PLATTSBURGH — The Town of Keene Highway Department's wells are contaminated with sodium and chlorides.

Thanks to a $695,856 grant from the New York State Department of Environmental Conservation, though, the town is building a new salt-storage facility to replace the currently uncovered salt pile that caused the pollution.

New York state has awarded more than $9.2 million in new grants to Adirondack local governments such as Keene, as well as various organizations.

The funds are for projects that will improve water quality by curbing pollution and limiting road salt contamination in the Adirondack Park’s lakes and rivers.

That includes Lake Champlain.

"We're tremendously grateful," said Keene Town Supervisor Joe Wilson. "It's a project we never would have been able to do without this support." 

 

PROTECTING WATER

Another $1.03 million was recently awarded for projects that will advance cultural and scientific development in the Adirondack Park’s communities.

Those include a new arts center at the Adirondack Experience, the Museum on Blue Mountain Lake and a new astro-sciences center at the Adirondack Public Observatory in Tupper Lake.

Franklin County was awarded $200,000 for the latter project, with funds coming from the Empire State Development Corporation to design a LEED-certified astro-sciences building as phase three of the space observatory’s campus in Tupper Lake.

The awards were made through the Gov. Andrew Cuomo's Regional Economic Development Councils.

“These additional grants from the governor and the state of New York will help protect the Adirondack Park’s purest waters and public health,” said Adirondack Council Executive Director William Janeway in a press release.

“The park’s 130,000 year-round residents can’t afford to provide state-of-the-art facilities to host more than 12 million annual visitors all by themselves.

 

VARIOUS SOURCES

The REDC grants come from a number of initiatives, including the Water Quality Improvement Project Program, a competitive, statewide grant program open to local governments and not-for-profit corporations for projects that address water-quality impairments or protect a drinking water source.

Eligible projects include municipal wastewater treatment; nonpoint source pollution abatement and control from non-farm sources; land acquisition projects for source water protection, salt storage; aquatic habitat restoration; and municipal storm sewer systems.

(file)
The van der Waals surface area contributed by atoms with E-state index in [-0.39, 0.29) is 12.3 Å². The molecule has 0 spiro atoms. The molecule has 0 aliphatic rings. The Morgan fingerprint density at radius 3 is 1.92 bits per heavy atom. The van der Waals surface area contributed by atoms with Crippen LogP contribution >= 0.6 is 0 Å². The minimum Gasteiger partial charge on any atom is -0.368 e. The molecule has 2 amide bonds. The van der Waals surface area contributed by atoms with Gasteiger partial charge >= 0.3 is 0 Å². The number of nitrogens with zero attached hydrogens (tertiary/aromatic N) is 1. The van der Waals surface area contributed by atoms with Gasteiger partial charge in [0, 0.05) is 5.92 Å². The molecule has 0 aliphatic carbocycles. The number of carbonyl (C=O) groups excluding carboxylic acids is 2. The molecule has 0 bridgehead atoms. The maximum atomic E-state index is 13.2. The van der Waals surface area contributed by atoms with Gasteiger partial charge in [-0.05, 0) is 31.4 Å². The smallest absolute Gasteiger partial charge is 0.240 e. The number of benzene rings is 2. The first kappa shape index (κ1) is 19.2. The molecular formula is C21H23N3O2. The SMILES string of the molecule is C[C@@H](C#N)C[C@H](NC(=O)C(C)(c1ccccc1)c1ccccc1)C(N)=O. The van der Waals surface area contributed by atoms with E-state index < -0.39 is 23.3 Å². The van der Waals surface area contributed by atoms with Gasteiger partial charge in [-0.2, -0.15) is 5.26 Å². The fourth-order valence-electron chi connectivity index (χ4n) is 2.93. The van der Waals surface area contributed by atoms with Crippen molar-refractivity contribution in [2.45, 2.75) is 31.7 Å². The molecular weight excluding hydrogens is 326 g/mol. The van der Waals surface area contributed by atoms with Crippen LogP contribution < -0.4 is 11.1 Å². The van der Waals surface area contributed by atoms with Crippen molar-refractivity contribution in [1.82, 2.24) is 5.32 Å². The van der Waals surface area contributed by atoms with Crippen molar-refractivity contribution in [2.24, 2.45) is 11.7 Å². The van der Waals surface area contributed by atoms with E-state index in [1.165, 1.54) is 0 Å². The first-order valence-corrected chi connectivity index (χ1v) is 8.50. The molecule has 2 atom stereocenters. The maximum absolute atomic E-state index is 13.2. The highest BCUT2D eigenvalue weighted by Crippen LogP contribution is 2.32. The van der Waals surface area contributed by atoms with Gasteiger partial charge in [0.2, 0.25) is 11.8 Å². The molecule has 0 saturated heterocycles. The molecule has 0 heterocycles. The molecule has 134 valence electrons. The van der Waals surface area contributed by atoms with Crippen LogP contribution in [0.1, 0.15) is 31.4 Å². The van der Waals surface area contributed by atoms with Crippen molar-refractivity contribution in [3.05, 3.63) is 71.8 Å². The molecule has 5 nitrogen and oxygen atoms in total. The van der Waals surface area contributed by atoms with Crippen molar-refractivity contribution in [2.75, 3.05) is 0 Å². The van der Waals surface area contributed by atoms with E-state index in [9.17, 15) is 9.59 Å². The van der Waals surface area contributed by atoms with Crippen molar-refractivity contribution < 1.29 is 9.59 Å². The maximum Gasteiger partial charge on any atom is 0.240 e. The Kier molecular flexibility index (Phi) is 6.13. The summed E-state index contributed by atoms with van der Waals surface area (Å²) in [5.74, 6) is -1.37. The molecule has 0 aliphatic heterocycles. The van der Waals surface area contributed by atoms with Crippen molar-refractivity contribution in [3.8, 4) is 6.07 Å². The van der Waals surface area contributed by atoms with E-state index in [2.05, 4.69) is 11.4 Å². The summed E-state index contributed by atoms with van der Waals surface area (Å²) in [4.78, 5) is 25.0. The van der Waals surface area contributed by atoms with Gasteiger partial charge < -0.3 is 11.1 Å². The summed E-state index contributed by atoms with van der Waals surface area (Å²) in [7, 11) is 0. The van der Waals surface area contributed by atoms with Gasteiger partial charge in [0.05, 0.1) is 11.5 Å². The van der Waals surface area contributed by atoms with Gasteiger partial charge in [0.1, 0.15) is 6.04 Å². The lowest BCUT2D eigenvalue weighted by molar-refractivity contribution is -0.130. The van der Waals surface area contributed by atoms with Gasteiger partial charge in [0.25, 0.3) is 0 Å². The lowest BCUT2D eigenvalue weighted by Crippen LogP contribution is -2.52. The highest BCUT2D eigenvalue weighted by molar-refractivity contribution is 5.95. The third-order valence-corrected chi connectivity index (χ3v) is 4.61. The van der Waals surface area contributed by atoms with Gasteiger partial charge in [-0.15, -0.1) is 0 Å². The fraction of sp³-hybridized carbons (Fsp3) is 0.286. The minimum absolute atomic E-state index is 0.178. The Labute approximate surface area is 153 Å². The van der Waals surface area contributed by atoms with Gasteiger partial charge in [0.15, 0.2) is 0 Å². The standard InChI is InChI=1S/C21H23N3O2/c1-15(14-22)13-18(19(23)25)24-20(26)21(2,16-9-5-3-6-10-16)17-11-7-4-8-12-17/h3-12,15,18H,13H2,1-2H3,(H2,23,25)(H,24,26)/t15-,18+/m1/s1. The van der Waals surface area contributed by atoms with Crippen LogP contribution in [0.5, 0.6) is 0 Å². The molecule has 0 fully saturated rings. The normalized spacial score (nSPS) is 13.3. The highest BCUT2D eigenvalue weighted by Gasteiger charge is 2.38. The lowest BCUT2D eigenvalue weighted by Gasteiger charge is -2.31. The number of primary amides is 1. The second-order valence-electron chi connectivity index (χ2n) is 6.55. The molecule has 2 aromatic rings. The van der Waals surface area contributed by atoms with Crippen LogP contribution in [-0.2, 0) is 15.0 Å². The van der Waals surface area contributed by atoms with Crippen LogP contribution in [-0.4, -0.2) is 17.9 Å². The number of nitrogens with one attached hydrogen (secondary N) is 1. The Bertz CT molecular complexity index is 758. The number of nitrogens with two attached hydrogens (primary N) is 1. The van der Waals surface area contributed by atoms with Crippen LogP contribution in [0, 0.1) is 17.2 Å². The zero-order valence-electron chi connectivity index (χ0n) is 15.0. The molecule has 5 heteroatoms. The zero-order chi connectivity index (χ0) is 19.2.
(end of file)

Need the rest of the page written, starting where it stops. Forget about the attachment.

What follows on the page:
Other funds come from the DEC and New York State Environmental Facilities Corporation Wastewater Infrastructure Engineering Planning Grant Program and the Green Innovation Grant Program.

The latter grants are administered by the New York State Environmental Facilities Corporation through the Clean Water State Revolving Fund and are funded with a grant from the U.S. Environmental Protection Agency.

Grants issued to Adirondack communities and organizations included programs operated by the DEC, the Department of State and the Office of Housing and Community Renewal.

 

PREVENTING RUNOFF

Here's a list of who gets other awards in Clinton, Essex and Franklin counties:

• Essex County, $296,650 from DEC for stormwater/erosion control; funds will purchase a vacuum truck to remove sediment from catch basins within 18 towns whose rivers and streams drain into Lake Champlain.

• Essex County, $744,134 from the DEC to build a road salt storage facility at the Department of Public Works garage in Elizabethtown. The current uncovered pile is located near Barber’s Pond and is a few hundred feet from the Highway Department's drinking-water wells and some residential properties.

• Essex County Soil & Water Conservation District, $59,000 from DEC to construct “green infrastructure,” such as rain gardens to prevent storm runoff containing silt, road salt and other pollution from reaching Lake Champlain unfiltered.

• Franklin County Soil & Water Conservation District, $316,598 from DEC to implement the second phase of a roadside erosion control program in Clinton, Essex and Franklin counties to better protect Lake Champlain and its tributaries.

• Town of Lewis, $750,000 from Housing and Community Renewal for a new water main and associated work on the public water system.

• Town of Newcomb, $359,643 from DEC to build a new salt shed outside the hamlet, away from lakes and residents’ drinking water.

• Town of Peru, $30,000 from the DEC for an engineering study to evaluate the current wastewater-treatment system and recommend improvements to better protect Lake Champlain.

• Town of Saranac, $907,348 from Housing and Community Renewal for improvements to the Standish Water District.

• Village of Saranac Lake, $100,000 from DEC for an engineering study to assess the condition of the wastewater treatment plant and system and reduce overflows.

• Village of Tupper Lake, $100,000 from DEC for an engineering study to assess the condition of the treatment plant and reduce overflows.

• Town of Willsboro, $30,000 from the DEC for an engineering study to investigate a solution to failing septic systems in the Buena Vista neighborhood to protect Lake Champlain.

 

Email Bob Bennett:

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Twitter: @BobBennett3